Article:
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Noted actor Mamunur Rashid has aced his performances with his brilliant screen presence both on the silver screen and theatre. The Ekushey Padak awardee has also earned praises for his impeccable direction and screenwriting over the years. Being the chairperson of the Bangladesh Group Theatre Federation, his plays have received positive criticism from audiences both at home and abroad. On the occasion of 50 years of our independence, Mamunur Rashid walked down his memory lane and recounted the horrific memories of March 1971.

'I still have that horrible memory of March 50 years ago. I was 23 years old then. Glimpses of those days flash in front of my eyes as soon as March arrives,' he shares. 'The month of March is worth remembering for multiple reasons, the prime one being the historic speech on March 7, where one of the greatest orators of all time, Bangabandhu Sheikh Mujibur Rahman, called upon our independence and millions joined his cause without a second thought.'

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During the night of March 25, 1971, the Pakistani army launched their attack on innocent people of the then East Pakistan, as the people were asleep. 'Fifty years have passed since I witnessed that dreadful event but I have lived a free life for the last five decades. What more could I ask for! In exchange for the blood of millions of martyrs and the honour of thousands of mothers and sisters, we have got independence,' he adds.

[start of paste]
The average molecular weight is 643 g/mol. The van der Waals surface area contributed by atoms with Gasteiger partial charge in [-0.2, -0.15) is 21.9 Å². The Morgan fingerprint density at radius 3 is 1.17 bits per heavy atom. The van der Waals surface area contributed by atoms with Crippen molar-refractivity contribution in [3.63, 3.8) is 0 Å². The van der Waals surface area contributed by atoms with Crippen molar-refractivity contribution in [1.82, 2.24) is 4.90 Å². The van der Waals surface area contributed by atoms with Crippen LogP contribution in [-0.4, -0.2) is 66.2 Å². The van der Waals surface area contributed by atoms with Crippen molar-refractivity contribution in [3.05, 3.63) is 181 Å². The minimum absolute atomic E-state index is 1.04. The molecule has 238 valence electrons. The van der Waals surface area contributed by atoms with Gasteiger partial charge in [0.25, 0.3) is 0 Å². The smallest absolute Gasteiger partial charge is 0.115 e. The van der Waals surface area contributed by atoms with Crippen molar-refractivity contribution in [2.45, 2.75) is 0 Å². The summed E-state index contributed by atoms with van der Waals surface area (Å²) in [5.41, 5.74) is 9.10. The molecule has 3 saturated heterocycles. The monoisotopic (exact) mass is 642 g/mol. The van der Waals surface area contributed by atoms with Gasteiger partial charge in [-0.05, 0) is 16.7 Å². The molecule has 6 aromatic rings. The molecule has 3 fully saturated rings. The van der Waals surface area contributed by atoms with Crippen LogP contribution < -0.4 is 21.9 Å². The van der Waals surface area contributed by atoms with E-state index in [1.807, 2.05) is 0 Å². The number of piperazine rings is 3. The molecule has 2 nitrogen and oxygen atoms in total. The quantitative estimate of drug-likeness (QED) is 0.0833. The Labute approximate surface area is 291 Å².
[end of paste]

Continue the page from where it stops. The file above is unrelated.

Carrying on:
Mamunur Rashid recalled his account of the night of March 25, often referred to as 'Kaalo Ratri' in the history of this nation. 'I was at Abdus Samad's residence located at the city's Green Road that day, working on the script for a film named 'Shurjo Grohon'. 'Joy Bangla used to be the nation's favourite slogan back in those days,' he says. 'We started hearing gunshots suddenly at around 10:30 pm. Farmgate was surrounded with barricades, but tanks started to roll in, crushing the barricades into dust. We were close and saw some tanks moving towards Dhanmondi while some made way towards Rajarbagh.'

The actor had to spend the night at Abdus Samad's residence, where they locked themselves in and no one dared stepped outside. The sound of gunshots and rifles became louder, as the night deepened.

'Chaos and cry took over the nation as the bodies laid in masses at the roads of Dhaka University, Rajarbagh Police Line, and Peelkhana. 'It was dawn, time for Fajr prayers, and yet, neither did they cease-fire nor did they spare the masses.'

Mamunur Rashid spent the next day indoors, hearing the scream of people, as the Pakistani army burned down slums and rained rifle shots on the citizens. While the fear in his heart made him tremble in fever, Bangabandhu Sheikh Mujibur Rahman's words in the March 7 speech inspired him to take up whatever he could find and fight for our existence. The next day, the curfew was released.

'I used to live with my sister at Gulistan Railway Quarters back then, and finally decided to return to her. I took the road to Nilkhet and New Market, coming across hundreds of dead bodies, lying like butchered cattle on the streets,' he says. 'Hundreds fled Dhaka that day and afterwards, and I decided to move to Keraniganj. Soon, the army made way to Jinjira, and I had to move to the village of Shinepukur by boat. After roaming and hiding for days, I finally managed to reach my home in Tangail.'

While staying in Tangail, Mamunur Rashid started to help Abdul Kader Siddique by equipping people with weapons for the war. Later, he decided to move to Kolkata, and started working for the Swadhin Bangla Betar Kendra. 'These memories still wet my eyes. Today, we are celebrating our independence, but the days of struggle will never fade away from my mind,' he concludes.

Fade In Screenwriting

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Translated by Ashley Shoptorshi Samaddar